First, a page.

Ordinary language is all right.
One could divide humanity into two classes:
those who master a metaphor, and those who hold by a formula.
Those with a bent for both are too few, they do not comprise a class.
This is exciting! Though for some reason the note that Terence Malick was a Heidegger scholar before becoming a filmmaker is more exciting than the other dudes' film. Which is, though, as I say, still exciting apart from Terence Malick's being a Heidegger scholar once.
NB: I saw twenty minutes of a Terence Malick movie once. It was nice. That's all I can say with authority.
'There's no part of that sentence I didn't like.'
'We have stopped reading, we have not the time. Our mind is solicited simultaneously from too many sides: it has to be spoken to quickly as it passes by. But there are things that cannot be said or understood in such haste, and these are the most important things for man. This accelerated movement, which makes coherent thought impossible, may alone be sufficient to weaken, and in the long run utterly to destroy, human reason.'
Crystal left for work at nine. When she called later in the day I found that I had bundled all the blankets into a person-shaped lump to lie beside.
Three things, in particular, that caused me to cry this week:
1. the end of the Futurama episode in which Frye trades hands with the Robot Devil so that he can get good at the holophonor, where after everything has fallen apart and he's once again musically retarded, he plays the ending of his opera just for Leela and the image his playing creates is of a scrawled kids-drawing Frye and Leela holdings hands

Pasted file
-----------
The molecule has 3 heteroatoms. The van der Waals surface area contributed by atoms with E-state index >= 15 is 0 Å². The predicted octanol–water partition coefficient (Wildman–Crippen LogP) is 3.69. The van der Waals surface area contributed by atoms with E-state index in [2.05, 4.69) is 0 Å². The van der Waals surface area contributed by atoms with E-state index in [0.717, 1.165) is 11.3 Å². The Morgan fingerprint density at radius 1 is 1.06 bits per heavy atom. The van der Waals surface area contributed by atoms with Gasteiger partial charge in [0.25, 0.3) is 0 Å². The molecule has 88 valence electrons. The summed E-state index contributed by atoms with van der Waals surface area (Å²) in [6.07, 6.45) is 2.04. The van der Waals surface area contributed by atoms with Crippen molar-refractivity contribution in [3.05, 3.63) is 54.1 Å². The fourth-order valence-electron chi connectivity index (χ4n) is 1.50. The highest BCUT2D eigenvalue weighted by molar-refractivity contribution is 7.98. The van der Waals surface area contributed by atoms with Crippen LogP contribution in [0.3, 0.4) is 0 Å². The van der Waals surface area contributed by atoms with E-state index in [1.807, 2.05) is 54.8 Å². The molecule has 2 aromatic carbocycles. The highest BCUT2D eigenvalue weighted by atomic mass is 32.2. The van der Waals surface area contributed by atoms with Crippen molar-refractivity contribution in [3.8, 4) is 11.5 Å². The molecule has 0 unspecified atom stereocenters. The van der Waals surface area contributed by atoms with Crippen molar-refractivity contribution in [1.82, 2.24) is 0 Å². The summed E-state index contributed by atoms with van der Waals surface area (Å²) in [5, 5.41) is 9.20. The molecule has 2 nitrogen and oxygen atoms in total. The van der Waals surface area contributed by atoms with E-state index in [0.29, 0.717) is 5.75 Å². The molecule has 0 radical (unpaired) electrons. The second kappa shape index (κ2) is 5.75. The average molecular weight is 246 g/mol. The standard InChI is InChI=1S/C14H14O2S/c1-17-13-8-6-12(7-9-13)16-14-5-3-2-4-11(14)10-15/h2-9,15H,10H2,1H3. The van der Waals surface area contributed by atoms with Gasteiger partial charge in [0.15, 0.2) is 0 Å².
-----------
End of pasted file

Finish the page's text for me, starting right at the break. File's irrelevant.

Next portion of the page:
2. imagining the glee with which Tarantino must have ordered the return to large-sized titles for the name actors like Sonny Chiba in the opening credits to Kill Bill - as in, holy crap, oh my god, look who I got! (just look, for confirmation, to the way he enthuses over Hero, which by the way he well should)
3. the sublimity of the beginning to the rooftop duel between the Bride and O-Ren, when the Santa Esmerelda cover of 'Don't Let Me Be Misunderstood' is playing; here as over and over again during the movie, I feel as if every single little thing was made to meet my own personal artistic and critical ideals, to satisfy even my most personal tastes
This site was unavailable last week while my host moved into a new apartment and waited for the phone company to turn his service back on. Sorry about that. If you sent me any mail that bounced and was ultimately not automatically resent, give it another whack if you can.
Annoyingly enough, I've been feeling the faint stirrings of ideas possibly worth writing out, ever since I have been unable to put them up; worse, though, my iBook just died or freaked out or 'suffered a catastrophic specific logic board component failure' or whatever they call it - so I will be kept away for a while longer.
Not that, as the past three years show, my having a working computer is any guarantee of new posts.
Augh! Did nobody like this movie?
And when did plausibility and fidelity to reality move up so high on all the critics' major motion picture comedy checklists?
Is it possible that Ebert has never in the past gazillion years of human civilization heard someone make the second-order joke of picking a certain character to utter a lame first-order 'joke' like 'denial is not just a river in Egypt'?
(Which, nota bene, removes it from the realm of verbal humor.)
(Also, 'he steals a horse on rides around on it more than is necessary' is a remark of praise, yes? Yes? Yes.)
I have no idea what they're talking about - the flaming-marshmallow-stuck-in-Lyle-Lovett's-eye gag was hilarious!